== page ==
Based on Arnie’s disappointing comeback in recent actioners like The Expendables and The Last Stand it was logical to fear that new release Escape Plan would consist of more endless in jokes and self-glorification. Thankfully that’s not the case and this is something of a return to form for Arnold. Sadly though, his revival has taken place within a pretty bad film- Escape Plan promises lots of guns and lots of puns but all you get is soulless dialogue and disturbingly pronounced veins.
Sylvester Stallone is Ray Breslin, a world class escapist and computer hacker who gets paid to break out of maximum security facilities and thus reveal their flaws. He is apparently authorised to use any means to achieve this, which can include but are not limited to blowing up cars and stabbing fellow inmates in the chest. Breslin’s latest assignment lands him in hot water; whisked away by masked gunmen in brutal fashion, he wakes to find himself trapped in a highly advanced complex known as ‘The Tomb’. It gets worse. Breslin soon discovers that his own book was the key reference point during the construction of this illegal facility and what’s more, someone has paid a lot of money to make sure he never leaves. Help is at hand in the form of one Emil Rottmayer (Arnold Schwarzenegger) who befriends our distressed hero and agrees to assist in his escape.
Try to forget the nonsensical premise; this film is all about Arnie and Sly, who have never properly co-starred in a film until now. Their brotastic -chemistry is quite a thing, though the sheer presence of ‘Guvnor’ Schwarzenegger far outweighs that of Stallone, who is on auto-pilot as the resilient, morally incorruptible hero. No one else really matters; the maniacal Warden Hobbes (Jim Caniezel) is as one dimensional as they come and all 50 Cent does is tap some buttons on a computer to slightly alter the shape of a cube. Far and away the worst piece of casting was Vinnie Jones, whose turn as a merciless prison screw is unconvincing to the last- in my screening his every movement was met with popcorn spilling hilarity.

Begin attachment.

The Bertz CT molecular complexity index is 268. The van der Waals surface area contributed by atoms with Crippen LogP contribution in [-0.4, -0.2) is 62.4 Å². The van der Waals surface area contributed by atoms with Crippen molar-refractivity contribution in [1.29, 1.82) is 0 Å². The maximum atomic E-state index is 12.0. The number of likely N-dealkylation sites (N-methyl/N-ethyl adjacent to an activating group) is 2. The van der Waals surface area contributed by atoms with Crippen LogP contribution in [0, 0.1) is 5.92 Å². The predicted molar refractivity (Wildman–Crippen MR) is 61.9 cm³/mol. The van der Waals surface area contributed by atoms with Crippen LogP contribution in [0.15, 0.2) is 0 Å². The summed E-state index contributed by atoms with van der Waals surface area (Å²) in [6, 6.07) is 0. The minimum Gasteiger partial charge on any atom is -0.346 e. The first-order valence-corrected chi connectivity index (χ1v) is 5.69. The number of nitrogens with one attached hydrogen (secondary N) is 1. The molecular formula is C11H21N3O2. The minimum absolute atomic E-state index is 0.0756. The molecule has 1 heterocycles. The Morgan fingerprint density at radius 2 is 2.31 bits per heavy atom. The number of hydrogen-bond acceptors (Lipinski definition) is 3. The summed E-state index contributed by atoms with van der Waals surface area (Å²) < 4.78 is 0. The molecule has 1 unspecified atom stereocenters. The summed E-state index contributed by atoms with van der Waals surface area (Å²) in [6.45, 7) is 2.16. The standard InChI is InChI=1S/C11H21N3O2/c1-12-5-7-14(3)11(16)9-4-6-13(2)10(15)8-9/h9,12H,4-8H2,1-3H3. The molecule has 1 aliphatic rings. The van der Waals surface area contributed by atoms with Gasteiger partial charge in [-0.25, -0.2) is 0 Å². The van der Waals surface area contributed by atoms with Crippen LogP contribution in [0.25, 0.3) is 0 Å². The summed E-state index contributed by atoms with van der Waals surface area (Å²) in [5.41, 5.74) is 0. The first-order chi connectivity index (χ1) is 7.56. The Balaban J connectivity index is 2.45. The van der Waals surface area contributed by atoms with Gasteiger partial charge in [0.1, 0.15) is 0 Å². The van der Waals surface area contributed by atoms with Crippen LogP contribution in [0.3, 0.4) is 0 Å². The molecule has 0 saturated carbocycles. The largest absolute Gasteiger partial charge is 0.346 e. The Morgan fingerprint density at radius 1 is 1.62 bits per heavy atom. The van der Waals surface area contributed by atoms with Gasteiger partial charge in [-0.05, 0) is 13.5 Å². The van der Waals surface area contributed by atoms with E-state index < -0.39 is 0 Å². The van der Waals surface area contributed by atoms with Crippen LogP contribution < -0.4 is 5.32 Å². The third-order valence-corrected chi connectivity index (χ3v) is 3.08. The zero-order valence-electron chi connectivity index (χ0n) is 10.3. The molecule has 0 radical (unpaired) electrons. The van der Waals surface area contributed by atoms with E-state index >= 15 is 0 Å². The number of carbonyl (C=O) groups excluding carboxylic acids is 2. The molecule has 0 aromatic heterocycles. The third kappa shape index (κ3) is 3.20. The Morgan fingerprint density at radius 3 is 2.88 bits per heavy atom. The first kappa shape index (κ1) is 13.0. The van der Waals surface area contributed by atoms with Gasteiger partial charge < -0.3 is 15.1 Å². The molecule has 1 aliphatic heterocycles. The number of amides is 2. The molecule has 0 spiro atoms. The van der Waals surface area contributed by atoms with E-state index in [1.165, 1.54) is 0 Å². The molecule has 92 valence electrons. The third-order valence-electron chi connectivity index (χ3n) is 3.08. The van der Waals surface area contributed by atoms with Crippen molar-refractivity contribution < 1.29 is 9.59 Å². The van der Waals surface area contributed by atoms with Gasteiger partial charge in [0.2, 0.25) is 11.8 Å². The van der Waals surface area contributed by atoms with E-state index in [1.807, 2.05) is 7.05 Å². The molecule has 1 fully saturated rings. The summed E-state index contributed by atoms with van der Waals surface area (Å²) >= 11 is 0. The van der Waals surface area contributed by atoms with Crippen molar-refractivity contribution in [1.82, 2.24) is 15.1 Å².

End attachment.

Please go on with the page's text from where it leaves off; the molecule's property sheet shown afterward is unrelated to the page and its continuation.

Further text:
Escape Plan’s plot is insultingly dumb and contains more holes than a book written by Neil De Grasse Tyson. If a criminal syndicate really wanted to ‘disappear’ an enemy ‘for good’ then they would probably kill that person. They would not, arguably, pay for them to be placed into a state of the art, inescapable, billion dollar prison which was constructed by a dodgy offshoot government agency to contain the world’s most dangerous men. The film masquerades as an intelligent thriller, patting itself on the back for thinking up such ‘remarkable’ escapes- in reality they lack suspense and are oh so convenient.
A final twenty minutes of gun toting madness which recall the glory days of classics like Rambo and Commando kick things up a notch but it proves too little, too late. An overall lack of action coupled with an awful script will leave you feeling unfulfilled…but still glad that Arnie came back.